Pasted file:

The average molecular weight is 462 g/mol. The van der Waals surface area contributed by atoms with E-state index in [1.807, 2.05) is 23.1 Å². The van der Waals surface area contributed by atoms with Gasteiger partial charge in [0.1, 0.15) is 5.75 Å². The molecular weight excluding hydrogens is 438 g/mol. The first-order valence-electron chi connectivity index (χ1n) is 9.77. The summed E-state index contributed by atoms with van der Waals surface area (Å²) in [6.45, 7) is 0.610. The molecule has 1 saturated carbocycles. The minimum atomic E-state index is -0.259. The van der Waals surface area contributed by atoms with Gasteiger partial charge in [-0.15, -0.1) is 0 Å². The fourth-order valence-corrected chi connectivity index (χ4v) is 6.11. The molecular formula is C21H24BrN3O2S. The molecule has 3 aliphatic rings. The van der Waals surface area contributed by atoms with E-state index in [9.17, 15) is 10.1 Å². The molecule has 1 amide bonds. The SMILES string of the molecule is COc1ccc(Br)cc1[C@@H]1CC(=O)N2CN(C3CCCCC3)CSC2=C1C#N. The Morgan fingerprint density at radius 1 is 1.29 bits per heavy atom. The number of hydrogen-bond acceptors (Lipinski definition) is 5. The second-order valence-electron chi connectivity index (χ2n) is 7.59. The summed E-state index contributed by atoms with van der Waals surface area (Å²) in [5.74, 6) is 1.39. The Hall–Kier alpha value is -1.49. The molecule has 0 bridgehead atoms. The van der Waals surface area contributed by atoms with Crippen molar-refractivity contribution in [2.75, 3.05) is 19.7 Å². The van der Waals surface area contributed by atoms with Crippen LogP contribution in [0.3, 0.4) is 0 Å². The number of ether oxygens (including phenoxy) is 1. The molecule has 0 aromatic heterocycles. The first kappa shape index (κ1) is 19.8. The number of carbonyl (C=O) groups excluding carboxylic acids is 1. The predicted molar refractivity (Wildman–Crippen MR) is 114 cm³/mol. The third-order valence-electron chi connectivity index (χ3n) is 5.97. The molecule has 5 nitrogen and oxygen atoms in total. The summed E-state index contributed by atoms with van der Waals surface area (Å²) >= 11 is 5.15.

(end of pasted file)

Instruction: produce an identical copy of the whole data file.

The average molecular weight is 462 g/mol. The van der Waals surface area contributed by atoms with E-state index in [1.807, 2.05) is 23.1 Å². The van der Waals surface area contributed by atoms with Gasteiger partial charge in [0.1, 0.15) is 5.75 Å². The molecular weight excluding hydrogens is 438 g/mol. The first-order valence-electron chi connectivity index (χ1n) is 9.77. The summed E-state index contributed by atoms with van der Waals surface area (Å²) in [6.45, 7) is 0.610. The molecule has 1 saturated carbocycles. The minimum atomic E-state index is -0.259. The van der Waals surface area contributed by atoms with Gasteiger partial charge in [-0.15, -0.1) is 0 Å². The fourth-order valence-corrected chi connectivity index (χ4v) is 6.11. The molecular formula is C21H24BrN3O2S. The molecule has 3 aliphatic rings. The van der Waals surface area contributed by atoms with E-state index in [9.17, 15) is 10.1 Å². The molecule has 1 amide bonds. The SMILES string of the molecule is COc1ccc(Br)cc1[C@@H]1CC(=O)N2CN(C3CCCCC3)CSC2=C1C#N. The Morgan fingerprint density at radius 1 is 1.29 bits per heavy atom. The number of hydrogen-bond acceptors (Lipinski definition) is 5. The second-order valence-electron chi connectivity index (χ2n) is 7.59. The summed E-state index contributed by atoms with van der Waals surface area (Å²) in [5.74, 6) is 1.39. The Hall–Kier alpha value is -1.49. The molecule has 0 bridgehead atoms. The van der Waals surface area contributed by atoms with Crippen molar-refractivity contribution in [2.75, 3.05) is 19.7 Å². The van der Waals surface area contributed by atoms with Crippen LogP contribution in [0.3, 0.4) is 0 Å². The number of ether oxygens (including phenoxy) is 1. The molecule has 0 aromatic heterocycles. The first kappa shape index (κ1) is 19.8. The number of carbonyl (C=O) groups excluding carboxylic acids is 1. The predicted molar refractivity (Wildman–Crippen MR) is 114 cm³/mol. The third-order valence-electron chi connectivity index (χ3n) is 5.97. The molecule has 5 nitrogen and oxygen atoms in total. The summed E-state index contributed by atoms with van der Waals surface area (Å²) >= 11 is 5.15.